sneak peek: evan & oliver haslegrave


Three years ago, brothers Evan and Oliver Haslegrave moved into a raw space in Greenpoint, Brooklyn. The brothers had founded a building and design company called hOmE, an anagram of their names and those of their sisters, Hadley and Morgan. They’ve designed and built commercial spaces in New York City such as the restaurants Goat Town and Paulie Gee’s, as well as a cafe for Van Leeuwen ice cream. Their own home in Greenpoint provides the perfect canvas for their building experiments. When they moved in, all that existed was the bathroom. They were able to build out everything else in an effort to maximize their working space — the carpentry shop is just off the kitchen, and rather than waste space with a sofa, there are comfy armchairs and a hammock for relaxing. Thanks, Evan and Oliver! — Amy Azzarito

All images by Jennifer Causey

Image above: This was a sign that we found at Build It Green. We believe it came from a movie set. It was too big to bring through the hallway, so we took out the window, and with a lot of ropes and willing friends, we managed to get it in.

See more of Evan and Oliver Haslegrave’s Brooklyn apartment after the jump . . .


Image above: The croquet mallets came from a flea market, and after some editing and a lot of fabrication, it all came together. It was not something that we initially intended to be a chandelier. (See the croquet chandelier in progress at The Makers Project.)


Image above: Shower curtains can be somewhat like cleaning yourself in a bag, so we used some old windows we had to prevent this feeling. We found the sink at Build It Green.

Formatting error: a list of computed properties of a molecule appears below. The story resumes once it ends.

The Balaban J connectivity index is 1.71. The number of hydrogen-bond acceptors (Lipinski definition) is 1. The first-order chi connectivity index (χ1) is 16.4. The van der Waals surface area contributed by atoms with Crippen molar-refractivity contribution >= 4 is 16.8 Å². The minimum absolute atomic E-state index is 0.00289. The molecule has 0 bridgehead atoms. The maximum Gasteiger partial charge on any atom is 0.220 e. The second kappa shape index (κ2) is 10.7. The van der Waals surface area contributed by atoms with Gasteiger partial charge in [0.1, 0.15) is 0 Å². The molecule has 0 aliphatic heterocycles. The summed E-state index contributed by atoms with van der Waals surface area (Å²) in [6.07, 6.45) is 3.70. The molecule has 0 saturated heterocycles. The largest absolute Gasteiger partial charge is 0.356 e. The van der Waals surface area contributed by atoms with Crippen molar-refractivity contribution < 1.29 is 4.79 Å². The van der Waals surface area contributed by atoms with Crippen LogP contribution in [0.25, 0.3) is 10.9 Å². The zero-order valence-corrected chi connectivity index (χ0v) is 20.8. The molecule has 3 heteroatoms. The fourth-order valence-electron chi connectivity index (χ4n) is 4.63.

Image above: The corner doors conceal the apartment’s sleeping nooks.


Image above: The long table we built to be a door in our old loft, and in our current home, it found itself to be a table. The chairs were given to us with the wire already attached by a friend.


Image above: We found the doors in a factory in upstate New York. We really love half-light doors, so they might not end up in any of our projects.

  1. Kay Perret says:

    If I could live in an urban loft I’d want it to look just like this. Definitely one of my favorite spaces you’ve ever posted!!!!!
    Thanks for bringing it to us.

  2. Zee says:

    Beautiful, natural home by two beautiful men. Grace, your constant defensiveness is exhausting, off-putting, and, at least today, largely unwarranted (comment about “we don’t all have kids”).

    1. Grace Bonney says:

      Zee

      I think the constant comments people make about “well this isn’t safe for kids” and “clearly no kids live here” are offensive and I’m tired of them. So yes, I speak up about those. This is my site and I have the right to defend people who are being judged by unfair standards.

      Grace

  3. Maura says:

    I’m wondering if either of the brothers wants to marry me…maybe? …please?

  4. Jen says:

    Love this place. And the two brothers reflect it so perfectly. Thanks for the share and inspiration! Jen

  5. dana says:

    All that wood….AWESOME!!! Love it!!

  6. orlando says:

    What’s with all the isolated detail? The details are of course beautiful, and some close-ups are always welcome for rhythm and perspective, but it’s hard to get a sense of what the space is like. After the first 3 photos it’s like paging through a catalog. Here’s a cute vintage hammer. Here’s a cute bolt. a pick axe. jars.
    Having said that, I’d love to keep seeing more “dude” spaces in the future.

  7. Moira says:

    Very cool. I love it.

  8. Esther says:

    Looking at this space had a similar feeling to watching a scene from Portlandia. Feels like every man in Brooklyn has a beard, every restaurant using the same designs and of course two brothers with a design firm would have an apartment like this. Is there any creativity in Brooklyn?

  9. Charlene says: